Adtech vs. iOS, explained

With their last update for the iOS operating system, Apple rolled out a feature called App Transparency Tracking framework.

The requirement for iOS applications to ask for your consent before tracing your activities raised a huge debate on the adtech sphere: privacy advocates unanimously praised Apple move, while the adtech industry vocally opposes it.

But what does this feature introduce? How do you turn it on? And how does it protect users from online tracking?

Yes or No

Mobile operating systems come embedded with a special ads identifier — In Apple case, this goes with the name of “Identifier for Advertisers” (IDFA). It is a piece of information that can be used by iOS applications to uniquely identify your activities and interactions within their App. It also allows these activities to be shared with third parties, and be tracked back to you: in other words, advertisers can combine your interactions with your sudoku app together with those from your newspaper application, as IDFA is telling them that they both have the same point of origin.

Apple now allows you to restrict access to this identifier, and forces iOS apps to ask for your consent, with a clear yes or no optionIt also allows you to set no by default via your preferences.

So am I not being tracked now?

If you say no, your activities and interactions within an app cannot be tracked back to you by using IDFA anymore. Also, Apple committed to banning any software that tries to circumvent this limitation with other tracking techniques, such as device fingerprinting.

Apple implementation seems sound, but this is no silver bullet for your privacy. First of all, the GDPR would require Apple to ask for your consent before storing IDFA on your device. What Apple does instead is to install IDFA in the first place, and then allow you to restrict access from third parties.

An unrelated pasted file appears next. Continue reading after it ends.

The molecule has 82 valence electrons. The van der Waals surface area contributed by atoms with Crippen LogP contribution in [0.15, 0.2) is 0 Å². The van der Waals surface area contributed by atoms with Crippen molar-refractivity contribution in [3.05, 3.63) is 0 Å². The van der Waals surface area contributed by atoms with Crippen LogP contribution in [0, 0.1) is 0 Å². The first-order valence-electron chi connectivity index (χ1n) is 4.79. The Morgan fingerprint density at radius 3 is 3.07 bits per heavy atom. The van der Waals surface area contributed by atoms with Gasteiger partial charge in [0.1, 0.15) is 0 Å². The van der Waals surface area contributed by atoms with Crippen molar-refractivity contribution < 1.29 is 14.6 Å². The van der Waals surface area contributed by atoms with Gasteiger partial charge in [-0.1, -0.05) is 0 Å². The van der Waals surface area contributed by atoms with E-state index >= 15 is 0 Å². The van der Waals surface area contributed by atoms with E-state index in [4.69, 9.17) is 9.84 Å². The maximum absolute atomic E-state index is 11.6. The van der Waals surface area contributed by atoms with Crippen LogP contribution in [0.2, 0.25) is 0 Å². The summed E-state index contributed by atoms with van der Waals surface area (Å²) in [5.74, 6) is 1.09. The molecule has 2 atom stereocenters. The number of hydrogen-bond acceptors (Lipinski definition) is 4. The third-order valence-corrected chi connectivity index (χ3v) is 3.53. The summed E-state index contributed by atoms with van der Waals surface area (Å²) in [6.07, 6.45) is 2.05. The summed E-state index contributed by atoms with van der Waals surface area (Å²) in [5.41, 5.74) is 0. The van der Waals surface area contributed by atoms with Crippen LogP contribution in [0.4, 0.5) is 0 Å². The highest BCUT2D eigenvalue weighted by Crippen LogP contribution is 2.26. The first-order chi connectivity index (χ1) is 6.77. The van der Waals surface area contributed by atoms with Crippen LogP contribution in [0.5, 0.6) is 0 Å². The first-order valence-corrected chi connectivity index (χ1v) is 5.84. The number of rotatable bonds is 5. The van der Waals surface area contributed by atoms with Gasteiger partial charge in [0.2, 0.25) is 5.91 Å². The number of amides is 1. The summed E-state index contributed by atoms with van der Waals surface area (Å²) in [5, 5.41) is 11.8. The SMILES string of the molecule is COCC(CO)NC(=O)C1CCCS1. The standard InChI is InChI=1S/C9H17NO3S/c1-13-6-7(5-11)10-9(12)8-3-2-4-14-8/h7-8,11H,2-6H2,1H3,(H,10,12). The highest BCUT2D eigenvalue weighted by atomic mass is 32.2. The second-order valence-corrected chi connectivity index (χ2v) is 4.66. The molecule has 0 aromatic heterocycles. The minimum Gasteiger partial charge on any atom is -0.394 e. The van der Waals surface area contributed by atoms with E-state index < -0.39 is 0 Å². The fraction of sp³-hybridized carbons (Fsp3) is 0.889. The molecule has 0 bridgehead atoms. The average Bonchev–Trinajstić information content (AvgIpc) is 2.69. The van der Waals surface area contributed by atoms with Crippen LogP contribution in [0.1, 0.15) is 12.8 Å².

Furthermore, the surveillance infrastructure we described before still exists, and is still watching you: if you are logging into an app or service with your Facebook or Google accounts, likely, those services will still be able to track you. The same applies to your browsing activities: Apple includes in their browsers’ engine a feature called Intelligent Tracking Prevention, which makes it more difficult for third-party cookies to track you online, but “more difficult” doesn’t mean impossible. Also, trackers are embedded in the email messages you receive, something that still lacks any meaningful protection. Finally, websites will keep tracking you, and so will Google Chrome, Gmail, Facebook and many of the services you are probably using.

Is it anticompetitive?

In the confused screaming that followed Apple’s move, many adtech representatives bashed this move as anticompetitive. These accusations seem conveniently framed and somewhat overstated and, indeed, were rejected by the French antitrust authority.

Indeed, tracking users without their consent is unlawful in the first place, and adtech companies shouldn’t be doing this regardless of any competition issues. Also, iOS apps would still be allowed to show adverts, which could be targeted for instance by using context — for instance, if you downloaded an app to learn French, this app could show you some discounted Ryanair tickets for Paris without “tracking you”. What the new Apple feature does, however, is to impose conditions and limits to how adtech companies can track your activities: they will still be allowed to track you if you say yes, but the adtech industry carefully avoids to elaborate why do they think that at least 80% of iOS users will say a big fat NO to their request.

How can I protect my privacy?

Knowing that Apple is no silver bullets against online tracking, there are some further steps you can take to protect yourself from online tracking. These include:

  • uninstalling Google Chrome, and use literally any other browser in the market;
  • log in to Internet services with your own email, as opposed to Google or Facebook logins;
  • look for guidance on the Internet on how you can further protect from online tracking.

None of these options, however, will fix the adtech industry, that has grown toxic and needs reform: the silver bullet against online tracking is systemic change. Open Rights Group is at the forefront of this battle and:

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